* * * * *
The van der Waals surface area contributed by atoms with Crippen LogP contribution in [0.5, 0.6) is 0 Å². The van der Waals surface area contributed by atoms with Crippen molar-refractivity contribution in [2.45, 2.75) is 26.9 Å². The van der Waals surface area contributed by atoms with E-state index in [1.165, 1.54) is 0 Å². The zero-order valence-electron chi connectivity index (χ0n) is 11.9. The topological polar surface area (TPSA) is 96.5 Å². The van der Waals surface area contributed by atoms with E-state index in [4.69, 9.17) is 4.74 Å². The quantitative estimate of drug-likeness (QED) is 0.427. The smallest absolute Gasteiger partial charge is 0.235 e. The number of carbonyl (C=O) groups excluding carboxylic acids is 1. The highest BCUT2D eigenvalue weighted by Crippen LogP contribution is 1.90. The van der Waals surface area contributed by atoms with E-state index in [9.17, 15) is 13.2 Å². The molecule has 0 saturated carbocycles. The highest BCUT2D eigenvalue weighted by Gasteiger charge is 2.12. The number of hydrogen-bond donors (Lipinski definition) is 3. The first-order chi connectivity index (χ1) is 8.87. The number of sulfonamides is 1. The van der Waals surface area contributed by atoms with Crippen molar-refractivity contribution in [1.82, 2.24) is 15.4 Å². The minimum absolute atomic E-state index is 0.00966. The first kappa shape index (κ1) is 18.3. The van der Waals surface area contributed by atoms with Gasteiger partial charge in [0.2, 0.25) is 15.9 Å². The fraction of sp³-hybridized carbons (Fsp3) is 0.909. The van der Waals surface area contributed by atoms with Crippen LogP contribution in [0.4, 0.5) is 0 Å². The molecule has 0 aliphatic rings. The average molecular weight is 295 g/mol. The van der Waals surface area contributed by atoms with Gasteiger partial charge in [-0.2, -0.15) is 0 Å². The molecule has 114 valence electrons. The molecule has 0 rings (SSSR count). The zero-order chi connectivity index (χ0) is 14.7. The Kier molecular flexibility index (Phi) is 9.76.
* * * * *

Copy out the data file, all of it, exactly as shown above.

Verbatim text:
The van der Waals surface area contributed by atoms with Crippen LogP contribution in [0.5, 0.6) is 0 Å². The van der Waals surface area contributed by atoms with Crippen molar-refractivity contribution in [2.45, 2.75) is 26.9 Å². The van der Waals surface area contributed by atoms with E-state index in [1.165, 1.54) is 0 Å². The zero-order valence-electron chi connectivity index (χ0n) is 11.9. The topological polar surface area (TPSA) is 96.5 Å². The van der Waals surface area contributed by atoms with E-state index in [4.69, 9.17) is 4.74 Å². The quantitative estimate of drug-likeness (QED) is 0.427. The smallest absolute Gasteiger partial charge is 0.235 e. The number of carbonyl (C=O) groups excluding carboxylic acids is 1. The highest BCUT2D eigenvalue weighted by Crippen LogP contribution is 1.90. The van der Waals surface area contributed by atoms with E-state index in [9.17, 15) is 13.2 Å². The molecule has 0 saturated carbocycles. The highest BCUT2D eigenvalue weighted by Gasteiger charge is 2.12. The number of hydrogen-bond donors (Lipinski definition) is 3. The first-order chi connectivity index (χ1) is 8.87. The number of sulfonamides is 1. The van der Waals surface area contributed by atoms with Crippen molar-refractivity contribution in [1.82, 2.24) is 15.4 Å². The minimum absolute atomic E-state index is 0.00966. The first kappa shape index (κ1) is 18.3. The van der Waals surface area contributed by atoms with Gasteiger partial charge in [0.2, 0.25) is 15.9 Å². The fraction of sp³-hybridized carbons (Fsp3) is 0.909. The van der Waals surface area contributed by atoms with Crippen LogP contribution in [0.4, 0.5) is 0 Å². The molecule has 0 aliphatic rings. The average molecular weight is 295 g/mol. The van der Waals surface area contributed by atoms with Gasteiger partial charge in [-0.2, -0.15) is 0 Å². The molecule has 114 valence electrons. The molecule has 0 rings (SSSR count). The zero-order chi connectivity index (χ0) is 14.7. The Kier molecular flexibility index (Phi) is 9.76.